Out of curiosity this week I decided to search for some novel writing statistics, specifically how many people write novels. The results were surprising. Here’s what I discovered.
Out of 97% of people who begin writing a novel:
30 out of 1000 go on to finish it.
Only 6 out of those 30 go on to see their novel published.
Thought provoking, right?
I’m amazed to find myself within not only that 3% of the population who have completed a book, but part of the 0.6% who reach publication. Pretty staggering stats. You can check out more here and here if you’re interested.
Writers and poets, if that doesn’t give you an injection of motivation for your current work in progress, I can’t think of anything else that would. It certainly gave me a much-needed boost. As we progress through life, society expects us to meet certain milestones: marriage, kids, education/ career, house, car. The list goes on. The percentages for these things (that I got from a quick Google search and some calculations to work out the averages) are as follows:
Tertiary education: 45%
Drive/have a car: 77%
Since I’m decidedly average with the list above, knowing that I am part of the 3% who have completed a novel, and the 0.6% who have had books published, is something that I am proud of; not to mention a huge part of my identity. I write, therefore I am. Authors, I’m sure you can relate to that.
This stat is hard for me to believe. SO many people are writing novels. The markets are oversaturated with amateur novels!
I know, it certainly does feel like there are so many Indie books out there. Still, if it’s an accurate ratio of published authors Vs the population as a whole, it’s certainly a thought-provoking stat. 🙂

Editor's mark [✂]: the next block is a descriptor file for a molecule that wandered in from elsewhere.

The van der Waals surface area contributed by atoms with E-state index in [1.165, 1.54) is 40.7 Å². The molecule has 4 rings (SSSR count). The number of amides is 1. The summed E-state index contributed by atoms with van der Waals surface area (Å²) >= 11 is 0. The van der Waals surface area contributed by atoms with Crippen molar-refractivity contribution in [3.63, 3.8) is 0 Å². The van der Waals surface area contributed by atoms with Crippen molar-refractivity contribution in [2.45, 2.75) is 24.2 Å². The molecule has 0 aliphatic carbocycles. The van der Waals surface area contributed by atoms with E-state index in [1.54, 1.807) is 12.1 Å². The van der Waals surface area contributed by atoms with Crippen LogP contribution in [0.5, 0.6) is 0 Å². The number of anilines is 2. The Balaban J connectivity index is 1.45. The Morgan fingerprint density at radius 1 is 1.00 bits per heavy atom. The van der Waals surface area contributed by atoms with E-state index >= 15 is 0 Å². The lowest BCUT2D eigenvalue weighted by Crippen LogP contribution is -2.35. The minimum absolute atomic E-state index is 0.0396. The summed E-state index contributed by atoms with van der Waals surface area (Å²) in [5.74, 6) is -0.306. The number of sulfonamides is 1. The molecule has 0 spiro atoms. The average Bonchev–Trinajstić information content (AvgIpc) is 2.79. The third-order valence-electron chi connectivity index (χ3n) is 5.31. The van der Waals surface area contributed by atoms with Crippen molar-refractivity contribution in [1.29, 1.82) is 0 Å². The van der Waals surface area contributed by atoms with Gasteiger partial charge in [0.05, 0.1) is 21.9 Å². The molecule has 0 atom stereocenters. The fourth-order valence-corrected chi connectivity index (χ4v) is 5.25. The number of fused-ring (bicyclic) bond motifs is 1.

Interesting stats. Thanks for the article. 🙂 I’d heard something similar to that over the years. Out of curiosity (typical author) when you say ‘published’ is that through either legacy publishing or self-publishing? Or is your stat an amalgam of the two?
Hi Katie, apologies for the day in replying, I hadn’t received notification of your comment! Yes, the articles I had looked at refer to publishing generally, so I assume that includes both traditional and self-publishing. It might be interesting to see if there is a difference between the two, and if so by how much, since Indie publishing makes it so much easier for writers to achieve their publishing goals. Might look into that as a matter of curiosity. 🙂
Thanks for the response. If your curiosity overwhelms you, I would love to read the article. 🙂
Delightful to have found your blog as I searched for facts on how many people want to write a book and how many actually complete their book.
Glad my post helped.☺️ It actually is quite hard to dig up the statistics!
You start the statistic, “Out 97% of people who begin writing a novel.” What do you mean?
I’m not sure what’s confusing? You can read the links in the blog post if you’re unclear, the info is all there. 🙂
The 97% part is confusing.
What happens to the rest or the 3%?
Is this statistic maybe just saying that 3% of people (everyone) who start a novel finish it? And 97% don’t??
Yes, I think that maybe of the sample of people conducted, which I understood to be 1000 people from the articles, 97% start writing a novel but only 3% finish it, then 0.6% of that 3% go on to publish their novel. Though I haven’t found any more precise data about how many of the 0.6% traditionally, hybrid or self-publish their book.